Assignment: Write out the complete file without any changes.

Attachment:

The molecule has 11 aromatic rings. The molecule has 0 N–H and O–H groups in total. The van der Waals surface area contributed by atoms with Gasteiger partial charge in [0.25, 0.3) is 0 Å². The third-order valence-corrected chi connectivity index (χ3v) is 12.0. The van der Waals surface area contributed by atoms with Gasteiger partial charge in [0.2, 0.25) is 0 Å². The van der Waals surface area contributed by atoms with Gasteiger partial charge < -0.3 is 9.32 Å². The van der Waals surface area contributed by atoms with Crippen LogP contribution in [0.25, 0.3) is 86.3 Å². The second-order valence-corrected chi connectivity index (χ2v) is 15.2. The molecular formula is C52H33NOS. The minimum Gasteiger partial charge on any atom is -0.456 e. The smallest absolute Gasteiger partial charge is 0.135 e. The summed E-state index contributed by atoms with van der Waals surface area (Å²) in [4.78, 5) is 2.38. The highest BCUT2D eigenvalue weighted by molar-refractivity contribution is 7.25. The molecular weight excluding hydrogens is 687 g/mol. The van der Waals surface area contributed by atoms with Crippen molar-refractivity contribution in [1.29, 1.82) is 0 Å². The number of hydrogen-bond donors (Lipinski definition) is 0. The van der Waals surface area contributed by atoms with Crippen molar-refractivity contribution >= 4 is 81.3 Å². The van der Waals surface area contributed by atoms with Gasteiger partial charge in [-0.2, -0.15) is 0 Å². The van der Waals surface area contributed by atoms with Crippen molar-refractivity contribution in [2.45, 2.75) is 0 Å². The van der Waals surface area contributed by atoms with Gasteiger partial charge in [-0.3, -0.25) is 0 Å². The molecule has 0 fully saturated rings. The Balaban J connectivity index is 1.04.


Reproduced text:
The molecule has 11 aromatic rings. The molecule has 0 N–H and O–H groups in total. The van der Waals surface area contributed by atoms with Gasteiger partial charge in [0.25, 0.3) is 0 Å². The third-order valence-corrected chi connectivity index (χ3v) is 12.0. The van der Waals surface area contributed by atoms with Gasteiger partial charge in [0.2, 0.25) is 0 Å². The van der Waals surface area contributed by atoms with Gasteiger partial charge < -0.3 is 9.32 Å². The van der Waals surface area contributed by atoms with Crippen LogP contribution in [0.25, 0.3) is 86.3 Å². The second-order valence-corrected chi connectivity index (χ2v) is 15.2. The molecular formula is C52H33NOS. The minimum Gasteiger partial charge on any atom is -0.456 e. The smallest absolute Gasteiger partial charge is 0.135 e. The summed E-state index contributed by atoms with van der Waals surface area (Å²) in [4.78, 5) is 2.38. The highest BCUT2D eigenvalue weighted by molar-refractivity contribution is 7.25. The molecular weight excluding hydrogens is 687 g/mol. The van der Waals surface area contributed by atoms with Crippen molar-refractivity contribution in [1.29, 1.82) is 0 Å². The number of hydrogen-bond donors (Lipinski definition) is 0. The van der Waals surface area contributed by atoms with Crippen molar-refractivity contribution >= 4 is 81.3 Å². The van der Waals surface area contributed by atoms with Gasteiger partial charge in [-0.2, -0.15) is 0 Å². The van der Waals surface area contributed by atoms with Crippen molar-refractivity contribution in [2.45, 2.75) is 0 Å². The van der Waals surface area contributed by atoms with Gasteiger partial charge in [-0.3, -0.25) is 0 Å². The molecule has 0 fully saturated rings. The Balaban J connectivity index is 1.04.